The Department of Work and Pensions has dismissed a parliamentary question about frozen pensions for British expatriates on the grounds that answering would be too expensive.
The dismissed question came from MP Jeremy Corbyn, who asked the DWP “how many expatriate recipients of the British Basic State Pension have returned to take up permanent residence in the country over each of the past five years and for each of those years, how many of them are (i) returning from EU countries (ii) returning from countries where a Reciprocal Agreement on Pensions is in place (iii) returning from countries where British Basic State Pensions are frozen.”
However the DWP swiftly replied “the information requested is not readily available and could be provided only at disproportionate cost”.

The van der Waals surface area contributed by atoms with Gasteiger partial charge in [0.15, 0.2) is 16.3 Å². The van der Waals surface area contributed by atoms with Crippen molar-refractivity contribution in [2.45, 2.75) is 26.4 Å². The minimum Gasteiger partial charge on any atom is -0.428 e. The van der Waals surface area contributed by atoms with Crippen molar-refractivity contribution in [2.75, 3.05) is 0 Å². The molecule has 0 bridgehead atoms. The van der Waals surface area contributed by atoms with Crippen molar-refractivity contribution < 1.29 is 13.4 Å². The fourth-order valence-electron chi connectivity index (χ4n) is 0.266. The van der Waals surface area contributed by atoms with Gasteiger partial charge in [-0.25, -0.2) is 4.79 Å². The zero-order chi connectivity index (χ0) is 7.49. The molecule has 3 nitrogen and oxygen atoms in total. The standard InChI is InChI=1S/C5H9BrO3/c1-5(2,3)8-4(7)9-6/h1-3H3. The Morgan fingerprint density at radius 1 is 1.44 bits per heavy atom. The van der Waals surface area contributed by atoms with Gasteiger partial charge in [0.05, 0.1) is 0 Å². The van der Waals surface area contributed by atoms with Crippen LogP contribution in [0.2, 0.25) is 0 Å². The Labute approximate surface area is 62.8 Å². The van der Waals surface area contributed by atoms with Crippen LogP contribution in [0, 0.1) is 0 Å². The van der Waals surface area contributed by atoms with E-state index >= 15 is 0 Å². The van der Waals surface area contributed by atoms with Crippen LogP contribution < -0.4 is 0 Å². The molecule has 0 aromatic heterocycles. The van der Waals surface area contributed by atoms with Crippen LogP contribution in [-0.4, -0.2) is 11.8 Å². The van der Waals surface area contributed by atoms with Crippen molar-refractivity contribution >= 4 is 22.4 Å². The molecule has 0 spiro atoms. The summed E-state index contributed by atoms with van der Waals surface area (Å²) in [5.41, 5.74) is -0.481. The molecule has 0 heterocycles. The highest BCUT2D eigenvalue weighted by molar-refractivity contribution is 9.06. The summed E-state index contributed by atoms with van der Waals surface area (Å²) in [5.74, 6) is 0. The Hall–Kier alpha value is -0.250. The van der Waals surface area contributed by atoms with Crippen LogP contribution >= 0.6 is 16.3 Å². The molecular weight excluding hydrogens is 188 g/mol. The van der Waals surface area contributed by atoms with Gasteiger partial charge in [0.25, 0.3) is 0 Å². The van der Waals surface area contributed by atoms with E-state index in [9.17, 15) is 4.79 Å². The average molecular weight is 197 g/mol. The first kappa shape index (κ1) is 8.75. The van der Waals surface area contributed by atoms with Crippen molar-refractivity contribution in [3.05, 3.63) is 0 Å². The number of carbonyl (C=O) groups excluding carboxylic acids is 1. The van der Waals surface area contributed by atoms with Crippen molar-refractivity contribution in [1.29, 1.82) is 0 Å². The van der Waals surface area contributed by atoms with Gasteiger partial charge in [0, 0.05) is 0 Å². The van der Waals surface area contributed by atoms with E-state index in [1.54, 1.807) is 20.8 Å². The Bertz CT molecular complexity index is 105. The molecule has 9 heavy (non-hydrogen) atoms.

It is estimated that there are around 500,000 British pensioners lumbered with frozen pensions around the world. Mr Corbyn has explained that he found issue with the policy a long time ago: “I first became aware of this many years ago and tried to persuade the then Government in the 1980s to change the rules. They refused and sadly all subsequent Governments have also refused. Quite simply the state pension is contributions based and refusing to uprate penalises pensioners who choose to live in other countries with family or friends is unjust.”
He added “Steve Webb's (from the DWP) answer is disappointing, but not unexpected. We need to keep up the pressure”.